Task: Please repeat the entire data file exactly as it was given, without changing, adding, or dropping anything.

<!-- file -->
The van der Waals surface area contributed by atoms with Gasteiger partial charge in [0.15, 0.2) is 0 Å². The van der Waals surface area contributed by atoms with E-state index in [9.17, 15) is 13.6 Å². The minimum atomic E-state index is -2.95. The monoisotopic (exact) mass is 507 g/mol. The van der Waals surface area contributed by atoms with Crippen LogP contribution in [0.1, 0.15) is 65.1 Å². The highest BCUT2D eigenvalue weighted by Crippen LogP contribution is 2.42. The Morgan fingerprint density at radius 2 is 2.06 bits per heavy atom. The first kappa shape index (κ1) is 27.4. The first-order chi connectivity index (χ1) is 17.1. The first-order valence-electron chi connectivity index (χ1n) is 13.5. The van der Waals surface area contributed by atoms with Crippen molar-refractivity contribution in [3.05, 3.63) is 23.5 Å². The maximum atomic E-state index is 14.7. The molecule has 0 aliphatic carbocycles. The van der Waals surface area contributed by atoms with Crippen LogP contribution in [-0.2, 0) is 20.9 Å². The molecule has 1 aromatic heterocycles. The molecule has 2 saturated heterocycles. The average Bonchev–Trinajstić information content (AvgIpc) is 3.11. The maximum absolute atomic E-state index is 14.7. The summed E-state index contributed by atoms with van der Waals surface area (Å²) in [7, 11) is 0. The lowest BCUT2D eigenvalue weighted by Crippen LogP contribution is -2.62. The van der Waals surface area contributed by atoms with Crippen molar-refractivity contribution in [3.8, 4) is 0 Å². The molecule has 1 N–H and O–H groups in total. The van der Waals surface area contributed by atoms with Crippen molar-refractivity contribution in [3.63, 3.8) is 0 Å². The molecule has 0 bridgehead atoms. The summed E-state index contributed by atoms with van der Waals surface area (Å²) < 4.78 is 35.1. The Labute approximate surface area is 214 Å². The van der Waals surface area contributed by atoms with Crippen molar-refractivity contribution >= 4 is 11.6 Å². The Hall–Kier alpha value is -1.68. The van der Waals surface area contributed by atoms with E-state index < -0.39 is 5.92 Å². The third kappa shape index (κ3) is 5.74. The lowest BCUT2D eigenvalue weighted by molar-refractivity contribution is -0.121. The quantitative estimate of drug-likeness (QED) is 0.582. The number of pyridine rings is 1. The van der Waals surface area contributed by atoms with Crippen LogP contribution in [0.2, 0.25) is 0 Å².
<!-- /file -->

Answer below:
The van der Waals surface area contributed by atoms with Gasteiger partial charge in [0.15, 0.2) is 0 Å². The van der Waals surface area contributed by atoms with E-state index in [9.17, 15) is 13.6 Å². The minimum atomic E-state index is -2.95. The monoisotopic (exact) mass is 507 g/mol. The van der Waals surface area contributed by atoms with Crippen LogP contribution in [0.1, 0.15) is 65.1 Å². The highest BCUT2D eigenvalue weighted by Crippen LogP contribution is 2.42. The Morgan fingerprint density at radius 2 is 2.06 bits per heavy atom. The first kappa shape index (κ1) is 27.4. The first-order chi connectivity index (χ1) is 17.1. The first-order valence-electron chi connectivity index (χ1n) is 13.5. The van der Waals surface area contributed by atoms with Crippen molar-refractivity contribution in [3.05, 3.63) is 23.5 Å². The maximum atomic E-state index is 14.7. The molecule has 0 aliphatic carbocycles. The van der Waals surface area contributed by atoms with Crippen LogP contribution in [-0.2, 0) is 20.9 Å². The molecule has 1 aromatic heterocycles. The molecule has 2 saturated heterocycles. The average Bonchev–Trinajstić information content (AvgIpc) is 3.11. The maximum absolute atomic E-state index is 14.7. The summed E-state index contributed by atoms with van der Waals surface area (Å²) in [7, 11) is 0. The lowest BCUT2D eigenvalue weighted by Crippen LogP contribution is -2.62. The van der Waals surface area contributed by atoms with Crippen molar-refractivity contribution in [3.8, 4) is 0 Å². The molecule has 1 N–H and O–H groups in total. The van der Waals surface area contributed by atoms with Crippen molar-refractivity contribution in [3.63, 3.8) is 0 Å². The molecule has 0 bridgehead atoms. The summed E-state index contributed by atoms with van der Waals surface area (Å²) < 4.78 is 35.1. The Labute approximate surface area is 214 Å². The van der Waals surface area contributed by atoms with Crippen molar-refractivity contribution >= 4 is 11.6 Å². The Hall–Kier alpha value is -1.68. The van der Waals surface area contributed by atoms with E-state index < -0.39 is 5.92 Å². The third kappa shape index (κ3) is 5.74. The lowest BCUT2D eigenvalue weighted by molar-refractivity contribution is -0.121. The quantitative estimate of drug-likeness (QED) is 0.582. The number of pyridine rings is 1. The van der Waals surface area contributed by atoms with Crippen LogP contribution in [0.2, 0.25) is 0 Å².